The table of contents shall also list all documents filed under seal.

         (h) Fee for index. Clerks may add to their fee for the record a reasonable charge for these items where no charge is fixed by statute.

         (i) Record fee and costs certified. The fee for the production of the record must be certified in all cases; in addition, all costs in the circuit court must be reported, and by whom paid.

         (j) Clerk's record and reporter's transcript--Paper size and preparation.

         The record must be prepared in the digital equivalent of plain typewriting or computer or word processor printing of the first impression, not copies, on 8 1/2" x 11" paper. The record, as defined in paragraph (o) of this Rule, shall be fastened on the left of the page. All transcripts shall be prepared by certified court reporters and comport with the following rules:

(1) No fewer than 25 typed lines on standard 81/2" x 11" paper;
(2) No fewer than 9 or 10 characters to the typed inch;
(3) Left-hand margins to be set at no more than 13/4";
(4) Right-hand margins to be set at no more than 3/8";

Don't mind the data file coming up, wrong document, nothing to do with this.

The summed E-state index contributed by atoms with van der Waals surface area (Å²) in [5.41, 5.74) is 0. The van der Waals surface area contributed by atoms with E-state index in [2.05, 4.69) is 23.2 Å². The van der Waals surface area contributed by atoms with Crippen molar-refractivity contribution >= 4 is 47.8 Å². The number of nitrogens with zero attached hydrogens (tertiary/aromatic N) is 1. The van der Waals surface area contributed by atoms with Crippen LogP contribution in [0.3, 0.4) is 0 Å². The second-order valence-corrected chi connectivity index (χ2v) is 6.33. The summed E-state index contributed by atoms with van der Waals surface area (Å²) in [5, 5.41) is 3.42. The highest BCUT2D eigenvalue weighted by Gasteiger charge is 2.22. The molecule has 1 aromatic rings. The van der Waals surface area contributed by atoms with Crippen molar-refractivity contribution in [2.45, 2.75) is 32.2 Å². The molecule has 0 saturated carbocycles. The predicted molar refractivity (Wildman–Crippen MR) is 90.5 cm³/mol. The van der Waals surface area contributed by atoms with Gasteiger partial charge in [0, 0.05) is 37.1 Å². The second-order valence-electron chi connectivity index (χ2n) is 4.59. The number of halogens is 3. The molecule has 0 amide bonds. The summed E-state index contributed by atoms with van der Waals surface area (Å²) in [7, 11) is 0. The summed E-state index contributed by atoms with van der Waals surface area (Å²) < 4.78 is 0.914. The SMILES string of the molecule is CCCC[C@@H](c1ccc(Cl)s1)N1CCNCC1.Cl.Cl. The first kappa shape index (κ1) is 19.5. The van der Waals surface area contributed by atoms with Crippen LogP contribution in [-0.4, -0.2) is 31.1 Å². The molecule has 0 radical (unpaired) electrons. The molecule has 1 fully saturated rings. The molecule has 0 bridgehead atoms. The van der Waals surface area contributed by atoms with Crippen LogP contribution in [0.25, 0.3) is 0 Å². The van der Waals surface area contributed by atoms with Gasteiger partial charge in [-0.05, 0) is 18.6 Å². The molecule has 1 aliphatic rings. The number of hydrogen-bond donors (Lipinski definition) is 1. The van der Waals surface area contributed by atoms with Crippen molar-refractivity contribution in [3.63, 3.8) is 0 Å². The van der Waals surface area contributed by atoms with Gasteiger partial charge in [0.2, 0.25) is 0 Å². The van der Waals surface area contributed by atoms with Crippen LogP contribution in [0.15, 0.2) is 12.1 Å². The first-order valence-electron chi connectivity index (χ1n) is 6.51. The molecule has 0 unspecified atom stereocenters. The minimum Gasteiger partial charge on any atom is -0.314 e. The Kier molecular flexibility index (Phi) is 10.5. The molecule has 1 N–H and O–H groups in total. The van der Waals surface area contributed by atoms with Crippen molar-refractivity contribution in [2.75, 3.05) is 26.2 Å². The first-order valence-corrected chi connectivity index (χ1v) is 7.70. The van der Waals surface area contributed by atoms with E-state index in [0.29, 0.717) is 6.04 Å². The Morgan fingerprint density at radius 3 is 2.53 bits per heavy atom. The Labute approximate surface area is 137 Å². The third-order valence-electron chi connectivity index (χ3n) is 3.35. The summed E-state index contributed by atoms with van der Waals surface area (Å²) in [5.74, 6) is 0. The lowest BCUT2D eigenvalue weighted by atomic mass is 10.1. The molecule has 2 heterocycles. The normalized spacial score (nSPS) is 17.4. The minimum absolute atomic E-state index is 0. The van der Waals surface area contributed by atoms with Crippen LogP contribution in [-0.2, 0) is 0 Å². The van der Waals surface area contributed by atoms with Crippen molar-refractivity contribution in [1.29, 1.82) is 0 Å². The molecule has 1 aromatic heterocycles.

(5) Each question and answer to begin on a separate line;
(6) Each question and answer to begin at the left-hand margin with no more than 5 spaces from the "Q" and "A" to the text;
(7) Carry-over "Q" and "A" lines to begin at the left-hand margin;
(8) Colloquy material, quoted material, parentheticals and exhibit markings to begin no more than 15 spaces from the left-hand margin with carry-over lines to begin no more than 10 spaces from the left-hand margin;
(9) All transcripts to be prepared in the lower case;
(10) All transcripts shall be prepared on only one side of the paper, not front and back;
(11) All transcripts of depositions shall comply with these Rules.

         (k) Exhibits. Photographs, charts, drawings and other documents that can be digitized shall be included. Documents of unusual bulk or weight shall not be transmitted by the clerk of the circuit court unless the clerk is directed to do so by a party or by the Clerk of the Court. Physical exhibits other than documents shall not be transmitted by the clerk of the circuit court except by order of the Court.